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UFC champ pounds Bagautinov for fourth successful title defense


VANCOUVER, British Columbia — There was little drama over the 25 minutes of the main event of UFC 174 at Rogers Arena on Saturday night.

Demetrious Johnson was simply too good.

Johnson retained the Ultimate Fighting Championship flyweight title with a unanimous decision over Ali Bagautinov, winning all five rounds on all three scorecards.

Bagautinov secured a few takedowns, but Johnson popped right back up each time. The challenger landed a couple of nice shots, but Johnson answered each one. He was just too fast, too strong and too much for Bagautinov to handle.

“He’s tough man. I gave him a lot of hard shots. I don’t even know how many times the top of my knees hit his face, “ Johnson said. “I knew he was going to be tough and he would keep pushing me.”

Johnson is the only fighter ever to hold the flyweight title in the UFC. He won a tournament to capture the belt in 2012 and successfully defended it for the fourth time.

“I’m the king,” Johnson said. “I’ll stay the king as long as I can, and I’m going to keep on knocking them down, man.”

Rory MacDonald solidified his spot as one of the top contenders in the crowded welterweight division with a dismantling of Tyron Woodley.

MacDonald kept Woodley at the end of his jab and wouldn’t allow him to muster any offense. Eventually, MacDonald got Woodley to the mat and spent the final few minutes inflicting damage from top position.

“It was a fun fight. Everything went exactly the way we planned it. We knew that he had big power, and I thought he would come out swinging at the beginning of each round,” MacDonald said. “My goal was to defend the takedown and try to get a few of my own when I got the opportunity. Control was the key in the fight, and we controlled it.”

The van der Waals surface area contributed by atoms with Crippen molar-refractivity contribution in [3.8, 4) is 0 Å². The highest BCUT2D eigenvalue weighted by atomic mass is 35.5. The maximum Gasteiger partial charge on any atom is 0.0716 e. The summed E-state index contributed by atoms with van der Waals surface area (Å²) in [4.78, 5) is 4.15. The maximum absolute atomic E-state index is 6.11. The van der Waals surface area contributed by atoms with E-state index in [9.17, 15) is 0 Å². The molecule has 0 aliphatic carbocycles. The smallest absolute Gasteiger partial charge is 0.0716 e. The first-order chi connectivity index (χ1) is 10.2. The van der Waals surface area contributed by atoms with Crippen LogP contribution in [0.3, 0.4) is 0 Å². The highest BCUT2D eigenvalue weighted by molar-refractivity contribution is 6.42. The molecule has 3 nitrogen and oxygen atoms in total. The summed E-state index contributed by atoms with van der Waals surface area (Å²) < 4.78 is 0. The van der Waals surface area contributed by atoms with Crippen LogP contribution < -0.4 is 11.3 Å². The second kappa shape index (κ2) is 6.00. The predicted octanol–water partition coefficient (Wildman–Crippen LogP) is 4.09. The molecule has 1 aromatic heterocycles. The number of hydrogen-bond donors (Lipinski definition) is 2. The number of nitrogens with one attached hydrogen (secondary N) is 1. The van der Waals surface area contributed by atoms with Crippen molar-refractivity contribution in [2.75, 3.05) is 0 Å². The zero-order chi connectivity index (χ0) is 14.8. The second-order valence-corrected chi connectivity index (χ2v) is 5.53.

Woodley was disappointed with the result.

“I felt good coming into the fight,” he said. “There wasn’t anything unexpected. I just let him dictate the pace too early in the fight. I really never got into my rhythm. Rory did a great job tonight.”

Former UFC heavyweight champion Andrei Arlovski was awarded a split decision over Brendan Schaub in a fight that fell short of expectations. The big, athletic sluggers appeared hesitant to engage each other and went long stretches pressed against the cage without much happening, drawing prolonged boos from a crowd that had high hopes for the matchup.

Schaub controlled most of the third round and fully believed he had defeated Arlovski, who hadn’t fought in the UFC since 2008.

“My arms and legs were shaking during the walk out and the first round. I was very excited but also very nervous to be back inside the octagon,” he said. “It feels so good to be home. The reception I got from the fans was incredible.”

Schaub was in disbelief.

“There has to be some sort of major change with these judges. I have no idea what they’re doing, but clearly they weren’t paying attention to the fight,” he said. “I know Andrei’s a big star, and maybe they were swayed by the fans reaction. Look at the punch stats and statistics, then tell me that he won that fight.”

Light heavyweight Ovince St. Preux picked up his fifth straight win, four in the UFC, when he appeared to break Ryan Jimmo’s arm in the third round, forcing Jimmo to orally submit.

St. Preux ripped Jimmo’s arm away from his body to prompt the stoppage.

“The finish was just a chicken wing like we all used to do in high school wrestling back in the day,” St. Preux said. “A lot of guys used to call it the ‘Redneck,’ and you would use it to turn someone over.”

Jimmo said he was injured before the maneuver.

“The chicken wing didn’t do anything, really. I think it was a kick to the forearm that damaged my arm,” he said. “When I tried to pivot and push off the canvas after the takedown, I felt my arm snap and I let the referee know that I couldn’t continue.”

Reno native Ryan Bader, a former football and wrestling star at McQueen High School, controlled all three rounds on his way to a unanimous decision over Rafael “Feijao” Cavalcante.

Bader took down Cavalcante early and often, controlling position on the ground for long stretches.

Tae Hyun Bang highlighted the preliminary card with a third-round knockout of Kajan Johnson in a lightweight bout, and Valerie LeTourneau was awarded a split decision over Elizabeth Phillips in a back-and-forth women’s bout that was the UFC debut of both fighters.

Also, lightweight Jason Saggo knocked out Josh Shockley with three seconds remaining in the first round of a lightweight bout.

Michinori Tanaka and Yves Jabouin won decisions, and welterweight Kiichi Kunimoto submitted Daniel Sarafin in the first round.

Contact reporter Adam Hill at ahill@reviewjournal.com or 702-224-5509. Follow him on Twitter: @adamhilllvrj.

 

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